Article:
Ramsar-related Recommendations of the World Parks Congress, Durban, September 2003
Rec 5.09 Integrated Landscape Management to Support Protected Areas
While protected areas focus on biodiversity conservation, to be effective they must be managed in the context of the broader land/seascape.
Conventions dealing with biodiversity have variously addressed this need, most notably through endorsement of the principles of the Ecosystem Approach (Decision V/6; Nairobi, 2000) by the Parties to the Convention on Biological Diversity (CBD) and the adoption of Wise Use Guidance by the Contracting Parties to the Ramsar Convention on Wetlands.
Several other Multilateral Environmental Agreements, notably the Convention on Migratory Species, Convention on International Trade in Endangered Species of Wild Fauna and Flora, along with several regional agreements, recognize the importance of integrated approaches to land/seascape management in pursuit of their conservation objectives, including also the cultural landscapes inscribed on the World Heritage List and the World Network of Biosphere Reserves.
At the same time, protected area design and management must reflect the structure and condition of surrounding landscapes/seascapes, and in particular must be flexible enough to adapt to increasing unpredictability in rates and directions of global changes.
Therefore, PARTICIPANTS in the Stream on Integrated Landscape Management to Support Protected Areas at the Vth World Parks Congress, in Durban, South Africa (5-17 September 2003):
1. RECOMMEND governments, non-government organizations, local communities and civil society to:
a. ADOPT and promote protected area design principles that reflect those inherent in the world network of biosphere reserves where core protected areas are part of landscapes designed to enhance the overall conservation value;
b. ADOPT design principles for protected areas which emphasize linkages to surrounding ecosystems and ensure that the surrounding landscapes are managed for biodiversity conservation;
c. RECOGNIZE the need to restore ecological processes in degraded areas both within protected areas and in their surrounding landscapes to ensure the ecological integrity of protected areas;
d. RECOGNIZE that the presence and needs of human populations consistent with biodiversity conservation within and in the vicinity of protected areas should be reflected in the overall design and management of protected areas and the surrounding landscapes;
e. RECOGNIZE the importance of participatory processes that link a diverse array of stakeholders in stewardship of the landscape linkages;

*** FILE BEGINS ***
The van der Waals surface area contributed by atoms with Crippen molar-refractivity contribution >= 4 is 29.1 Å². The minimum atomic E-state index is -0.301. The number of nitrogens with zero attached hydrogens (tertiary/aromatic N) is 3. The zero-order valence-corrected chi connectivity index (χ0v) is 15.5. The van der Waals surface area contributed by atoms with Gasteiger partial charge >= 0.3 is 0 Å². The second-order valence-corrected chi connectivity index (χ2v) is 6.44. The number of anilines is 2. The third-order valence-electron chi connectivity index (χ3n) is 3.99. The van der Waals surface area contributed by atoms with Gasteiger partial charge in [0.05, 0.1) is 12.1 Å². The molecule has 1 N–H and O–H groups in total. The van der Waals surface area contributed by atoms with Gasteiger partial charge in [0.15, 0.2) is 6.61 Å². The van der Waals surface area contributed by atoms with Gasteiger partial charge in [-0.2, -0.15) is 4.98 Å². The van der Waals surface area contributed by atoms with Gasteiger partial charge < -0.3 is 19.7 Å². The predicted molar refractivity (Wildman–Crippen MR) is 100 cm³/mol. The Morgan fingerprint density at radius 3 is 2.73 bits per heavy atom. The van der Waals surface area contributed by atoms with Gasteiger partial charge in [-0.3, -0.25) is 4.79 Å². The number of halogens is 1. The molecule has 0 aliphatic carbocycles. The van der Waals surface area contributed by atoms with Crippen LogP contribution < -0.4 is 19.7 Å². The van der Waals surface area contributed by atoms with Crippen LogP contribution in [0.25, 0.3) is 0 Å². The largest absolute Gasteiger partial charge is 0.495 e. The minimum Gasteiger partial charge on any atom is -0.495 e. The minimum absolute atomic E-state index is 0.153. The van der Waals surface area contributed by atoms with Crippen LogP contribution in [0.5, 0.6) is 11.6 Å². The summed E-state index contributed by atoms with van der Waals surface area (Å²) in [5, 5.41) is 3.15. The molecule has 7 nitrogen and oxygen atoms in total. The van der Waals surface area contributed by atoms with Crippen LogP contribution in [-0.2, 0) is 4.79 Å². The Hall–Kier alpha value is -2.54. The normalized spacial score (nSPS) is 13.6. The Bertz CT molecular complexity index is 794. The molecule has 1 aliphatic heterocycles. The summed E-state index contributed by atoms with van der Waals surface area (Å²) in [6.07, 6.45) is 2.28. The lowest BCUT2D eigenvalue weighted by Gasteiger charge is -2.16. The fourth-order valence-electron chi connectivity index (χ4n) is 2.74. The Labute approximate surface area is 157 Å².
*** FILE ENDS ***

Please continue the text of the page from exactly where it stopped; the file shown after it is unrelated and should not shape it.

f. ENSURE that principles of adaptive management are applied to protected areas; and
g. ADOPT and promote a policy framework and incentives that encourage active involvement of local communities in biodiversity stewardship; and
2. CALL on UNESCO, IUCN and Secretariats of relevant multilateral environmental agreements, to work with Governments, civil society, the private sector, indigenous and local communities and NGOs to:
a. DEMONSTRATE how international law can contribute towards building site-specific, mutually beneficial relationships between biodiversity conservation, protected area management and sustainable development;
b. USE linking protected areas with the surrounding landscape as an opportunity to regenerate cultural landscapes including those shaped by traditional and mobile people, and to revitalize rural communities; and
c. ADOPT and promote the experience and lessons learned in integrated earthscape management of the UNESCO MAB World Network of Biosphere Reserves, the Ramsar Convention and other relevant international agreements in particular to move towards benefits beyond boundaries.
|Stream: Linkages in the Landscape/Seascape |
Stream Lead: Peter Bridgewater
|Rec 5.09||Integrated Landscape Management to Support Protected Areas|
|Rec 5.10||Policy Linkages between Relevant International Conventions and Programmes in Integrating Protected Areas in the Wider Landscape/Seascape|
|Rec 5.11||A Global Network to Support the Development of Transboundary Conservation Initiatives|
|Rec 5.20||Preventing and Mitigating Human-Wildlife Conflicts|
|Rec 5.28||Protected areas: mining and energy|
|Rec 5.31||Protected areas, freshwater and integrated river basin management frameworks|
The full report and other outputs of the WPC stream on "Linkages in the Landscape and Seascape" are available on the Web site of the IUCN Commission on Ecosystem Management (CEM), http://www.iucn.org/themes/cem/linkages.htm.